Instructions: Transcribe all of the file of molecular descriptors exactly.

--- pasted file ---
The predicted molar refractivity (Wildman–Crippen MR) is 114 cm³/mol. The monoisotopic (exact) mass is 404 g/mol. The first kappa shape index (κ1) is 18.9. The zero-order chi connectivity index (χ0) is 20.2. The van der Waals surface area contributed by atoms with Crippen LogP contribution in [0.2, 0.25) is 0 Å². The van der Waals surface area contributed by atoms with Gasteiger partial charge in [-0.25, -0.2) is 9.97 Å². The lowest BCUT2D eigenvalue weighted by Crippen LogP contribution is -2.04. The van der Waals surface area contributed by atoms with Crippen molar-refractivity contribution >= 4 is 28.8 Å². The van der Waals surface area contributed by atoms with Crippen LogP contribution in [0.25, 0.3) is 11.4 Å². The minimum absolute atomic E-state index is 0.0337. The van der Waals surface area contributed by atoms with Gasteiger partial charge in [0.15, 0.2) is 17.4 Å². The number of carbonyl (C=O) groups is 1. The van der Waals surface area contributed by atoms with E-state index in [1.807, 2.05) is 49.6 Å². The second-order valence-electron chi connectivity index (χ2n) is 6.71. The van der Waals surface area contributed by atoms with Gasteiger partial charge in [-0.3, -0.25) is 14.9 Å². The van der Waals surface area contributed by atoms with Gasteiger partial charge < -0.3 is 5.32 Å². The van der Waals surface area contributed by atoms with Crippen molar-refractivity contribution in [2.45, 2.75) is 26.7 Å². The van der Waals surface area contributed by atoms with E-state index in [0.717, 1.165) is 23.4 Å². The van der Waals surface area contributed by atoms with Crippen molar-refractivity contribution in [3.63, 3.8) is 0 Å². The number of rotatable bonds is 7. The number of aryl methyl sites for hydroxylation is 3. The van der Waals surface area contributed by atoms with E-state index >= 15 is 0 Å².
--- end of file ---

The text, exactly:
The predicted molar refractivity (Wildman–Crippen MR) is 114 cm³/mol. The monoisotopic (exact) mass is 404 g/mol. The first kappa shape index (κ1) is 18.9. The zero-order chi connectivity index (χ0) is 20.2. The van der Waals surface area contributed by atoms with Crippen LogP contribution in [0.2, 0.25) is 0 Å². The van der Waals surface area contributed by atoms with Gasteiger partial charge in [-0.25, -0.2) is 9.97 Å². The lowest BCUT2D eigenvalue weighted by Crippen LogP contribution is -2.04. The van der Waals surface area contributed by atoms with Crippen molar-refractivity contribution >= 4 is 28.8 Å². The van der Waals surface area contributed by atoms with Crippen LogP contribution in [0.25, 0.3) is 11.4 Å². The minimum absolute atomic E-state index is 0.0337. The van der Waals surface area contributed by atoms with Gasteiger partial charge in [0.15, 0.2) is 17.4 Å². The number of carbonyl (C=O) groups is 1. The van der Waals surface area contributed by atoms with E-state index in [1.807, 2.05) is 49.6 Å². The second-order valence-electron chi connectivity index (χ2n) is 6.71. The van der Waals surface area contributed by atoms with Gasteiger partial charge in [-0.3, -0.25) is 14.9 Å². The van der Waals surface area contributed by atoms with Gasteiger partial charge < -0.3 is 5.32 Å². The van der Waals surface area contributed by atoms with Crippen molar-refractivity contribution in [2.45, 2.75) is 26.7 Å². The van der Waals surface area contributed by atoms with E-state index in [0.717, 1.165) is 23.4 Å². The van der Waals surface area contributed by atoms with Crippen molar-refractivity contribution in [3.63, 3.8) is 0 Å². The number of rotatable bonds is 7. The number of aryl methyl sites for hydroxylation is 3. The van der Waals surface area contributed by atoms with E-state index >= 15 is 0 Å².